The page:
Twenty years after the demise of communist policy, this book evaluates the continuing communist legacies in the current minority protection systems and legislations across a number of states in post-communist
The fall of communism and the process of democratisation across post-communist Europe led to considerable change in minority protection with new systems and national political institutions either developed or copied. In general, the new institutions reflected the practices and experiences of (western) European states and were installed upon advice from European security organisations. Yet many ideas, legislative frameworks, policies and practices remained open to interpretation on the ground. With case studies on a diverse set of post-communist polities including Slovakia, Bosnia, Macedonia, Ukraine, Estonia,
Croatia, the Baltic States and Russia, expert contributors consider how the institutional legacies of the communist past impact on policies designed to support minority communities in the new European democracies.
Providing unique empirical material and comparative analyses of ethnocultural diversity management during and after communism, this book will be of interest to students and scholars of international relations, European politics, political geography, post-communism, ethnic politics, nationalism and national identity.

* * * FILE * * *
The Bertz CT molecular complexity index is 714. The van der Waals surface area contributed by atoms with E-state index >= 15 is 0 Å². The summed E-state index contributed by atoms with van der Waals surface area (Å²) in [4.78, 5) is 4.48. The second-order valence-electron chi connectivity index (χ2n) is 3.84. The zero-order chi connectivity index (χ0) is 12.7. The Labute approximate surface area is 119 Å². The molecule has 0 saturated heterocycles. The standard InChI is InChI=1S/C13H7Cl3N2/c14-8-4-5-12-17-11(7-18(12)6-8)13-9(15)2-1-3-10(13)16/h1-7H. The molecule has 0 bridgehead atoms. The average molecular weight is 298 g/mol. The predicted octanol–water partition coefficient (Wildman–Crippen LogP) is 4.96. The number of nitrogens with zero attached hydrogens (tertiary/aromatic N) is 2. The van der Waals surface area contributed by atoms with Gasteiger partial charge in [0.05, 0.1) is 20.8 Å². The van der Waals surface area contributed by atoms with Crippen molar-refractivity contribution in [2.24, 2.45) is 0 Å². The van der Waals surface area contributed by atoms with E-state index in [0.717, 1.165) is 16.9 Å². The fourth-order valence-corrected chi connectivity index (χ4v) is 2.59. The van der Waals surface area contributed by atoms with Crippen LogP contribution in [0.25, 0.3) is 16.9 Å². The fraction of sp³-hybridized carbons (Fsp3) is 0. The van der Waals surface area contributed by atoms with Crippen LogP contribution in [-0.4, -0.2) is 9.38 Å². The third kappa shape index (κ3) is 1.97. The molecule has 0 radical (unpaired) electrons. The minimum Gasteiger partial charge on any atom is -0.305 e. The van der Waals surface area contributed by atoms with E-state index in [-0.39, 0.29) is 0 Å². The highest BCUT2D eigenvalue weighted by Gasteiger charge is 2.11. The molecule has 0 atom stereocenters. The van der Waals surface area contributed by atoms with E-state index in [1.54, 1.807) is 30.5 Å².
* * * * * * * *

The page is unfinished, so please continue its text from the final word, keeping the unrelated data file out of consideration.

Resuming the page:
|Publisher:||Taylor & Francis|
|Product dimensions:||6.14(w) x 9.21(h) x 0.57(d)|
About the Author
Karl Cordell is Professor of Politics at Plymouth University, UK.
Timofey Agarin is Lecturer in Politics at the Queen’s University Belfast, UK.
Alexander Osipov is Senior Research Associate of the European Centre for Minority Issues in Flensburg, Germany.
Table of Contents
Part I 1. Introduction: Establishing the Context Karl Cordell and Timofey Agarin 2. The Dead Weight of the Past? Institutional Change, Policy Dynamics and the Communist Legacy in Minority Protection Timofey Agarin 3. Faulted for the Wrong Reasons: Soviet Institutionalization of Ethnic Diversity and Western (mis)interpretations Pal Kolsto 4. Minorities’ Protection in Russia: Is there a ‘Communist Legacy’? Bill Bowring 5. Soviet Parity of Nations or Western non-discrimination: is there a Dilemma for Russia? Alexander Osipov Part II 6. The Ideology of Minority Protection During the post-Communist Transition in Europe Karl Cordell 7. Institutional Memories and Institutional Legacies: Managing Minority-Majority Relations in post-Communist Europe Qua Cultural Autonomy David Smith 8. Damp Squibs? Essentialist Underpinnings of Nationalities Policy and the Limits of Minority Participation in Slovakia Ada-Charlotte Regelmann 9. Ethnic Power-Sharing in Bosnia and Macedonia: Institutional Legacies of Communism Cvete Koneska 10. Between the Soviet Legacy and Opportunism: Minority Policy in Ukraine Tatyana Malyarenko Part III 11. Old Concept New Rhetoric? Zero Classes for Romani Children as an Example of Minority Governance in Slovakia Jarmila Lajcakova 12. Soviet Nationalities Policy and Minority Protection in the Baltic States: a Battle of Legacies Priit Jarve 13. Boosting Similarity and Difference or Only Difference? Soviet Nationality Policies and Integration in post-Communist Estonia Elo-Hanna Seljamaa 14. Estonia’s state-building: The Dying Embers of the Soviet Institutional Legacy? Olena Podolian 15. The Representation of Minorities in the Public Sector in the EU Accession Process: The Case of Croatia Simondia Kacarska 16. Conclusion Karl Cordell and Timofey Agarin